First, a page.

Over heating

chevrolet
lumina

#1

i have a 1999 chevy lumina with a 3.1v its has been over heating and i dont have a clue to what else it could be. i have a new thermostate. a new water pump. my radiator is good. and i bypassed my heater core so i know its not that either. anyone who knows to what it is please answer my question. thx


#2

Are you losing any coolant? Could be intake manifold gasket or head gasket problems.


#3

oh no sorry i forgot that part too. i just replace the upper and lower intake manifold gaskets. so no it is not leaking any coolant


#4

Under what conditions is it overheating?
Have you checked your fan operation?
How do you know your radiator is good? It may not be leaking, but its could be clogged.

Have the radiator flow tested. Also have it checked for internal blockage. A shop with a pyrometer can “map” the temperatures in your radiator and tell of it’s dissipating heat properly or clogged internally.

another possibility is a headgasket leak. That can be checked with a simple pressure leakdown test.

A hose could be clogged. Sometimes the inner liner will seperate and collapse.

Radiator caps can fail too. They whould hole pressure up to their rating, typically about 16psi. The cap’s rating will be stamped into the underside somewhere.

Replacing parts before doing diagnosis usually cost much more than doing the diagnosis up front. Haynes repair manuals will walk you through the stpes.


#5

my fans are clicking on but they seem like they are taking too long to click on. also i poured this gasket seal stuff thru the radiator so i didnt know if that could add up to it over heating. but i flushed the system and it seemed to flush thru. my radiator i flushed and i put a garden hose to it and it cam out perfectly. but i havent seem any leaks so i dnt think that it is that. but i went to go into drive and it also stalled too.


#6

The fans can be tested to see if they turn on at the proper temperature.

Water will flush through a half-clogged radiator, but a half-clogged radiator will not dissipate the heat sufficiently. That’s not a good way to test the radiator. A radiator shop can do it properly.

If the radiator is half clogged, the gasket seal stuff could have contributed to the problem.

The stalling may be unrelated.

The bottom line here is that I think you need to see a qualified shop and get this diagnosed. Otherwise you’ll keep spening money on parts and may not get it fixed until permanent damage has occurred to the engine. I wouldn’t want to see that happen.


#7

how much does an average diagnostics test cost? and where can i get one? they only places close to me is advanced auto parts and auto zone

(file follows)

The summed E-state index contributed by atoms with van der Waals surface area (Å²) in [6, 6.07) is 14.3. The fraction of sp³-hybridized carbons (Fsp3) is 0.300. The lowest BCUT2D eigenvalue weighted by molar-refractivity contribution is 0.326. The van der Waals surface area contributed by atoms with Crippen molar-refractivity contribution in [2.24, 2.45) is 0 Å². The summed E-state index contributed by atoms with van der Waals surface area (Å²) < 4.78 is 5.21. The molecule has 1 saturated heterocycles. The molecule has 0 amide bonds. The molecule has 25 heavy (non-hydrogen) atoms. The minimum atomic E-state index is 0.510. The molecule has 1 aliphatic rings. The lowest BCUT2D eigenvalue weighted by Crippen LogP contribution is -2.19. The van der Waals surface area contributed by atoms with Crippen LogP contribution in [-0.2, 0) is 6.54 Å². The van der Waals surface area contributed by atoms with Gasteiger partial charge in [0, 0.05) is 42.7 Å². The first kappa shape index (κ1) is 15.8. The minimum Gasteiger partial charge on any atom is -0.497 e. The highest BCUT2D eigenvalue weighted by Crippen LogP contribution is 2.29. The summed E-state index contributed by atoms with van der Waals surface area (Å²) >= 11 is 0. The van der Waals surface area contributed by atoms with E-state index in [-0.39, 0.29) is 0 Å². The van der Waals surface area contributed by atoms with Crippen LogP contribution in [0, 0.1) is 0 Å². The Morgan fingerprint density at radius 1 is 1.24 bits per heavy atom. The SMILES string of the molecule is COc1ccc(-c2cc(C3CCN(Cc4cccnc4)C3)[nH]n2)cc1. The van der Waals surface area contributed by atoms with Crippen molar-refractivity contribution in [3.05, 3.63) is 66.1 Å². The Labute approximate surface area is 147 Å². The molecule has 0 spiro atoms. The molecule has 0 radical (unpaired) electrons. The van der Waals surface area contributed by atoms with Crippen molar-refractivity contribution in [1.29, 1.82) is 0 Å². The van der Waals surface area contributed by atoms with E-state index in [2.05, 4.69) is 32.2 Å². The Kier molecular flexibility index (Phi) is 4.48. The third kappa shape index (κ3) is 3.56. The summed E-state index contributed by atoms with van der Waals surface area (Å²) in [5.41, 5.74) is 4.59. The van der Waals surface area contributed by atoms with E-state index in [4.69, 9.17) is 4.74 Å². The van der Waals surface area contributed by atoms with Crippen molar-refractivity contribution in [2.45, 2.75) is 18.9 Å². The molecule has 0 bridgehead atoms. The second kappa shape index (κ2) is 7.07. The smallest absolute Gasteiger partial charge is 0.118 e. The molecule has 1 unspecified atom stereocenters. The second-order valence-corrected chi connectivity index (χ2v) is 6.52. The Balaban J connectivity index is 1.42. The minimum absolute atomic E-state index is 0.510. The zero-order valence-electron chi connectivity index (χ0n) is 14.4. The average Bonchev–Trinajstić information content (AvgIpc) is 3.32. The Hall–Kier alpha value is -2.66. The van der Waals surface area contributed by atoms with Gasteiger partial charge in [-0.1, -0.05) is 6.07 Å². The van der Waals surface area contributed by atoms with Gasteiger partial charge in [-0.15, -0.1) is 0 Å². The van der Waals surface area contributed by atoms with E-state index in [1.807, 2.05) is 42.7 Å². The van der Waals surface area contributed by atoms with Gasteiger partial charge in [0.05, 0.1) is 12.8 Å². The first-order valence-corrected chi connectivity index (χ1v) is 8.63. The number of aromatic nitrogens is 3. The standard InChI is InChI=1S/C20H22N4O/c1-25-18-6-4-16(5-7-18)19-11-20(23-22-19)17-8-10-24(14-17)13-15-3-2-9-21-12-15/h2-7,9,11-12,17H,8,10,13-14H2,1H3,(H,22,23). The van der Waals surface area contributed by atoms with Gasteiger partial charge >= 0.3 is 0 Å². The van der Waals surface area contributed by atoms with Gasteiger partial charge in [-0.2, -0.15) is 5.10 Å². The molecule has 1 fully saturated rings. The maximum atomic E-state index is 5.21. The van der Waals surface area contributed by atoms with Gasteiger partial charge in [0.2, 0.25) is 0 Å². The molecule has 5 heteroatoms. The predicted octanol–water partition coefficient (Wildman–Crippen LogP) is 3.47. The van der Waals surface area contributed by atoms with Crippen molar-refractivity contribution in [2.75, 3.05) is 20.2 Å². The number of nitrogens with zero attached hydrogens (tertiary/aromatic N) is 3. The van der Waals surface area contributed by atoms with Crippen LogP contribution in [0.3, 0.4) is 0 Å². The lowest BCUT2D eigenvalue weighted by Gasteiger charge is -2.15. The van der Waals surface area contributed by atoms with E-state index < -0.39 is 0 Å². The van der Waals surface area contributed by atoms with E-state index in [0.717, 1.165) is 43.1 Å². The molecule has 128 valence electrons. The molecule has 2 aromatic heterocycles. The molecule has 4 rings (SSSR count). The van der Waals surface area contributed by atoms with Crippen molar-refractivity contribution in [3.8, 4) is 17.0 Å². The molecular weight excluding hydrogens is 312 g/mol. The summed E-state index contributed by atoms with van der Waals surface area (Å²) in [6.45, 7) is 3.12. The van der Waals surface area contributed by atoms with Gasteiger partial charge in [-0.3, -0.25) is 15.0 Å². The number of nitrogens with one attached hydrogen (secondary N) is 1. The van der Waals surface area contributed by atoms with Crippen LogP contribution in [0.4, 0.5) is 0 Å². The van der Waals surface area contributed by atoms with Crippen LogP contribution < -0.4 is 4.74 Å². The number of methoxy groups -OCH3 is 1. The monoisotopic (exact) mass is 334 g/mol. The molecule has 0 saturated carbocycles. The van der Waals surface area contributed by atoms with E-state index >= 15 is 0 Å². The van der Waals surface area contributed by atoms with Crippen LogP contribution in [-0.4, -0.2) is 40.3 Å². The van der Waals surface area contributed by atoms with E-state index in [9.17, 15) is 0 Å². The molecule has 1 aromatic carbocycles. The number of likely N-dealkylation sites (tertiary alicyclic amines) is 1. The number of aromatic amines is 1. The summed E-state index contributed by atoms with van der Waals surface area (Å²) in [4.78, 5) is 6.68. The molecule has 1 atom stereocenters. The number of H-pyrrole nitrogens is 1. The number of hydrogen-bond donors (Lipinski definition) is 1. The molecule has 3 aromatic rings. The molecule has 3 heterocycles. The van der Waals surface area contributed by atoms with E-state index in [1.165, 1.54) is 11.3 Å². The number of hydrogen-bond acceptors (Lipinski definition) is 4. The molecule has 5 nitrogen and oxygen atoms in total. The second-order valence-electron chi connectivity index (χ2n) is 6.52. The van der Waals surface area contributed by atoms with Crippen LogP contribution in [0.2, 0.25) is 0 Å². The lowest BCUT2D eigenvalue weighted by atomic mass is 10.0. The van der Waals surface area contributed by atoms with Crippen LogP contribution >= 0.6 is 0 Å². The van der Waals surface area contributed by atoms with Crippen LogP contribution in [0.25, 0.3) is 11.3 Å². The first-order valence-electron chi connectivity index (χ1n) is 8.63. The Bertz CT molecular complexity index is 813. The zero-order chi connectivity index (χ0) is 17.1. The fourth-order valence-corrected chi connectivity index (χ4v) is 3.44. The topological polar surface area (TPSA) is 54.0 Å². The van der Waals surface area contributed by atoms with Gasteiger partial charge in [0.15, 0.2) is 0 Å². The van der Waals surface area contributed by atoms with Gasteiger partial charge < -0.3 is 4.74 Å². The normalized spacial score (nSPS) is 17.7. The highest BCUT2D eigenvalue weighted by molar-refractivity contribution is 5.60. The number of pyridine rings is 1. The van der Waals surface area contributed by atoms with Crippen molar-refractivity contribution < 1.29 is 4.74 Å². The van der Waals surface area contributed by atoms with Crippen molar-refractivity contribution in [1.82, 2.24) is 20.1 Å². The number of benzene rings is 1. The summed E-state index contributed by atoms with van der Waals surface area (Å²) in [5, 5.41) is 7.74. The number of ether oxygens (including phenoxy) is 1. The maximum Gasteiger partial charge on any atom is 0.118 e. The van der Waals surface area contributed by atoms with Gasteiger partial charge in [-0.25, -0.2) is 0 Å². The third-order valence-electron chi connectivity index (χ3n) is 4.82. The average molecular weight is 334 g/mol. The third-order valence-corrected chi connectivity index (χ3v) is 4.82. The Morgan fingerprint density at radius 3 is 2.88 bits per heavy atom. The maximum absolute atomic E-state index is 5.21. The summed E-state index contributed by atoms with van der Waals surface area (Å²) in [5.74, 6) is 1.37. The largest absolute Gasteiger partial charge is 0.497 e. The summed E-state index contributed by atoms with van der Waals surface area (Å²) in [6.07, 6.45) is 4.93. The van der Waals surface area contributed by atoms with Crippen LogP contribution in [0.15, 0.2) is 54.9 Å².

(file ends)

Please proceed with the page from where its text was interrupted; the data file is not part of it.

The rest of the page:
#8

Why did you pour gasket seal stuff though it?

To find a shop look in the yellow pages for a “radiator” shop


#9

that is what the directions said on the bottle. its seemed to work for a while.


#10

What directions for what bottle? It seemed to work for what for a while? I didn’t mean why did you pour it in as opposed to doing something else with it. I meant why were you using it at all? What problem were you trying to solve with it?


#11

my car was leaking coolant thru the lower intake manifold gasket but i got that fixed now. that was why i was using it.


#12

Ok -then what mountainbike mentioned is probably right - that stuff probably gunked up your radiator. Think about it - its job is to clog stuff. If it didn’t clog stuff it couldn’t stop a leak.


#13

that is true. i just need to find a place that can do the diasnostic test. but a mechanic said he thought it could be my catalytic converter. is that true?


#14

The “diagnostic testing” is simply going through the checks necessary to find the actual cause of the problem. Some of the steps require specialized equipment and/or fittings, some do not. But it’s well worth doing the diagnostic checks.

Typically a problem of this nature can be diagnosed with an hours of shopp time, perhaps a bit more. Typically shop time will cost about $100/hr.


#15

what about the catalytic converter could that be it?


#16

Nope. A bad cat converter causes a whole different set of symptoms.

I’m recommending strongly that you discontinue guessing and get it diagnosed, but should you decide to continue changing parts until it stops overheating my suggestion would be to change the radiator and radiator hoses next. They’d b eth enext most likely candidates.

Note that if it still overheats I disavow any responsibility. I’m only suggesting the radiator and hoses because you seem to want to keep trying parts and I’d hate to see you spending money on wild guesses like the cat converter. At east the radiator has a reasonable probability of being the cause.